AD: Grow your business with AT&T.

  tokyo - reiko

l.i.p. for electric ladies/japanese women online

I turned twenty-two on 8 January, 1997. I used the occasion to make a public announcement. No, not of my birthday! The purpose of the gathering (which attracted about 250 people) was to announce "The Lady's Internet Project" (LIP), whose purpose is to help women get online.

We held the event at Club Asia, a hip new joint that is also a Thai restaurant. Located in the Shibuya district of Tokyo where a lot of young people hang out, Club Asia has IP connectivity.

Though the Internet boom hit Japan last year (like so much of the world), very few women in Japan actually use the net. This year should see a big change in those numbers. Hopefully, organizations like the one that arose from my birthday/LIP party can help these women to adjust to life online. Even though I am lucky enough to have many young fans, just the fact that I use the Internet isn't enough to cause women to identify with this project. Thus it was necessary to involve many other women in the project.

I invited a group of women from various fields for an open discussion about our work and our experiences on the Internet. Each young woman described what she did for a living. We heard from a model who is also a PC instructor, a manga author, the publisher of Wired Japan, a computer game developer, and others. We all talked about how the Internet is changing our lives and about how other women might become empowered. In the course of the one hundred-plus lectures I gave last year (mostly for older business men), it seemed I was saying the same things over and over. So having a discussion with young women was especially exciting for me.

Nabe, my good friend and manager, composed and performed a wonderful song for me. Also, my new band Bambi performed along with video from Kurita of Studio Garage. Another friend, Yoshiyasu and Multi, the multimedia group she's with, also showed their latest work. It was the best birthday party ever.

In preliminary meetings, we had decided not to involve any ad agencies in this project. (You may not not know that ad agencies in Japan are a lot bigger and more powerful than those in the rest of the world, and they control most events and media content. Last year alone, Dentsu -- the largest -- did over ten billion yen in sales, while lowly ;-) Hakuhodo did seven billion.) In any case, we were determined to plan and develop the project ourselves without the support of traditional Japanese promoters. I set up an electronic mailing list on the Net to help us do this. The name of the mailing list is also called LIP.

To prevent the list from becoming too big too fast, I set it up as a moderated list.It's developing into an exciting small community with no lurkers and many inspired and talented young women. In addition to discussing issues important to Japanese women, we are also discussing more everyday subjects such as our favorite curry shops. It is much more direct and interesting to get information about a curry shop from someone who has been there than from a web page put there as an advertisement.

Businesswomen, housewives, daughters, and women of all ages can be found on LIP. The differences don't seem to matter: We all have something in common now. Unlike some Net communities set up by companies and universities, LIP is a personal matter -- something that we set up ourselves. I hope that many other such small communities pop up all over the Net in Japan.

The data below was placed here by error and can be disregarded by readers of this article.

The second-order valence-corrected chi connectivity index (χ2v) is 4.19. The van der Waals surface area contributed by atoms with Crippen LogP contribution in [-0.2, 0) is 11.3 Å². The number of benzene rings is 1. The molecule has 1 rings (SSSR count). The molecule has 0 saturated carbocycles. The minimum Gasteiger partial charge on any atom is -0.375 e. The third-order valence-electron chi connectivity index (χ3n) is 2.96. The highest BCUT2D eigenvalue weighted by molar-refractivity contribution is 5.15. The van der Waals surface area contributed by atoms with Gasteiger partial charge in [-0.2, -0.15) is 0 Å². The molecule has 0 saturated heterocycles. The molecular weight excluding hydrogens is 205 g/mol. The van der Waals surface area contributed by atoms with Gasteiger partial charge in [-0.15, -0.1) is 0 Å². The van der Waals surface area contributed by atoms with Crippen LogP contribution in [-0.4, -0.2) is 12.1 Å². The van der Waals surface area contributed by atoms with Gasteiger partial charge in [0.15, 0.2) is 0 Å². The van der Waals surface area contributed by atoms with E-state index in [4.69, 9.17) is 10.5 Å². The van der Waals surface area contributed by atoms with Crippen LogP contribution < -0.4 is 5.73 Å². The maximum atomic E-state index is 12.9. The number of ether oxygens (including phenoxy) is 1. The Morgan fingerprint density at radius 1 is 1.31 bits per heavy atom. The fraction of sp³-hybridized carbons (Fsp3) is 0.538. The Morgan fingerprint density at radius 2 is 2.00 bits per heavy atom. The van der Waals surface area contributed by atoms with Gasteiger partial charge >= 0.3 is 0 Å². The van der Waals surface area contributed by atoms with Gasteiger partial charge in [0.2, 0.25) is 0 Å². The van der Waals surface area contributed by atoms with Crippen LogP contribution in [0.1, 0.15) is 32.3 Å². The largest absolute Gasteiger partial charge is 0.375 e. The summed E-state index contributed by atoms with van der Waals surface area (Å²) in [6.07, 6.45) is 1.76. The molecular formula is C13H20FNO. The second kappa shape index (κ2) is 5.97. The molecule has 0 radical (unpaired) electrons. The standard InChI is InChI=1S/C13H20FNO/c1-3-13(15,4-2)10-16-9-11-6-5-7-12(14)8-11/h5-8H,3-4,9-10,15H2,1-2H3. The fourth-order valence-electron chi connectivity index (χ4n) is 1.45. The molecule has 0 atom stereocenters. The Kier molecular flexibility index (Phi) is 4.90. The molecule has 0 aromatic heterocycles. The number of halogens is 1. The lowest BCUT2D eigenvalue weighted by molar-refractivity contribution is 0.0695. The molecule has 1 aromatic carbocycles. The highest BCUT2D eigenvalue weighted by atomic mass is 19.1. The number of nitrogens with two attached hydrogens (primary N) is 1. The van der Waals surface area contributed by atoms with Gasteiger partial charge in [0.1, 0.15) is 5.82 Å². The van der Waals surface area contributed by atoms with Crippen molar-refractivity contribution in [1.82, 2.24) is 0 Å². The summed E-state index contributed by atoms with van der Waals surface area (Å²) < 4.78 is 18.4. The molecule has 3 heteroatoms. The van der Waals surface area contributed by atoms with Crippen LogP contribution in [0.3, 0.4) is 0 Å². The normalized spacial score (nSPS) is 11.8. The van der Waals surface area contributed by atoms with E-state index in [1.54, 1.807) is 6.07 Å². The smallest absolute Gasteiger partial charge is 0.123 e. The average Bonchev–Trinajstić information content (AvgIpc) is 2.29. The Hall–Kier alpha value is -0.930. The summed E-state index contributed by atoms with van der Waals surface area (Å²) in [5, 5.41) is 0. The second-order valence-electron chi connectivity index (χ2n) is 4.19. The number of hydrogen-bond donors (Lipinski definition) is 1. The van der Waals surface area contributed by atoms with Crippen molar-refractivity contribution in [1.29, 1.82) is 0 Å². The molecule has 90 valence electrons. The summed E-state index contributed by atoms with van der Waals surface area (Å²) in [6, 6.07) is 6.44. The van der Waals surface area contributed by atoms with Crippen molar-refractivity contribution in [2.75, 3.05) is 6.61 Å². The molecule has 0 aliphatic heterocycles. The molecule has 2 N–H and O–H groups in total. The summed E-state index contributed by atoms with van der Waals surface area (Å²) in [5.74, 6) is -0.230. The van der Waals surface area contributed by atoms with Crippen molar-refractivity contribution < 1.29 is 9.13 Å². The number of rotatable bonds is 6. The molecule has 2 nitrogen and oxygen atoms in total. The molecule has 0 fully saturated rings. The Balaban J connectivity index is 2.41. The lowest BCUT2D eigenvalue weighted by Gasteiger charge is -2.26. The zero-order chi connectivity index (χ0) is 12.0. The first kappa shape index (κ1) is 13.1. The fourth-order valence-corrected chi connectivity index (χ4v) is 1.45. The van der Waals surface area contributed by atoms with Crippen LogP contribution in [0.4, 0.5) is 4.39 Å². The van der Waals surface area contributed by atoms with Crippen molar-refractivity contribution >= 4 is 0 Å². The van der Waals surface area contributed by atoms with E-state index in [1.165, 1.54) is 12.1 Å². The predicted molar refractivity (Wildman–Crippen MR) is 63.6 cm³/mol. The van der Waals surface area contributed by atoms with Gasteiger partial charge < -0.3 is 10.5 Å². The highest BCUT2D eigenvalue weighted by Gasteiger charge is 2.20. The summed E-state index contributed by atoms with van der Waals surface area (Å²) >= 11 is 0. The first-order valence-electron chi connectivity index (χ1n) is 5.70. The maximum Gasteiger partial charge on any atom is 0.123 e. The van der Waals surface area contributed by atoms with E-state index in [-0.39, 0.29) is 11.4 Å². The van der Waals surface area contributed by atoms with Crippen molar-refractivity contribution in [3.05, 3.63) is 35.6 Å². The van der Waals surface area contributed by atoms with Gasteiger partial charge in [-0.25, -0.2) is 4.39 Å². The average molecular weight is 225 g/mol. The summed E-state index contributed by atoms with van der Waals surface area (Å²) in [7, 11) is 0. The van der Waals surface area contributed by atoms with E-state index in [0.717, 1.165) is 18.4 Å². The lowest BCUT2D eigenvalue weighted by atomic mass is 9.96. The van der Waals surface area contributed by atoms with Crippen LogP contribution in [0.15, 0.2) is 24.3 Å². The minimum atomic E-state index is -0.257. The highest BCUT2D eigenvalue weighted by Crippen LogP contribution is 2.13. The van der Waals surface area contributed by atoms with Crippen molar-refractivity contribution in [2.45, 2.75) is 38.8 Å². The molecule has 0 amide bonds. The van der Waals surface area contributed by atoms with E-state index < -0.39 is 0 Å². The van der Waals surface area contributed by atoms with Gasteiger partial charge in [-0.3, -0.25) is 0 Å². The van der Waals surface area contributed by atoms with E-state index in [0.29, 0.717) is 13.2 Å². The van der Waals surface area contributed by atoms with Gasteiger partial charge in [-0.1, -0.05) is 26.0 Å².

Oh yes, and since I just turned 22, please feel free to send me birthday presents!


higa said:

From one side of the coin, the education here is too restrictive, repetitive, and rote. But... you do actually learn the basics, you learn more group skills, and the education is uniform throughout the country. I also think the 'must get into Todai' pressure is starting to break down and students are pursuing more diverse futures than the one path of old. I'll be faced with the decision of whether to send my son to international school or Japanese school much sooner than I'd like. I'm not sure which way I lean. I like the rigor of Japanese school but also want Jasper to enjoy the freedom of US schools.

Join the conversation!

Most Active Topics:

Topic 44 Wildlife

Topic 4 Tokyo wire.

Topic 25 the countryside and the village

All Tokyo Topics


Some of the Electric Ladies of LIP who graciously participated in our event:

Naoko Sugita - Digital Creator
Motoko Imada - Editor, Wired Japan
Arisaka-san - Digital Artist
Noshima-san - Hypermodel
Sasaki-san - Manga Writer
Erika Aoyama - President, Rose Inc.

Watanabe performed a song
she wrote for Reiko.

Also in Tokyo:

l.i.p. for electric ladies/japanese women online
Reiko Chiba throws a party in Tokyo, to launch an Online Women's Project.

tokyo gadget fest
Chibarei cruises Tokyo and picks up on some of the latest and most innovative gadgets moving 'round the capital of cool toys.

geisha culture in new japan
Joichi Ito explores an old tradition, the role of the geisha in modern day Japanese culture.

Complete Archive


world wide jam


electric minds | virtual community center | world wide jam | edge tech | tomorrow | conversations

Any questions? We have answers.

©1996, 1997 electric minds, all rights reserved worldwide.
electric minds and the electric minds logo are trademarks of electric minds
online information system by Leverage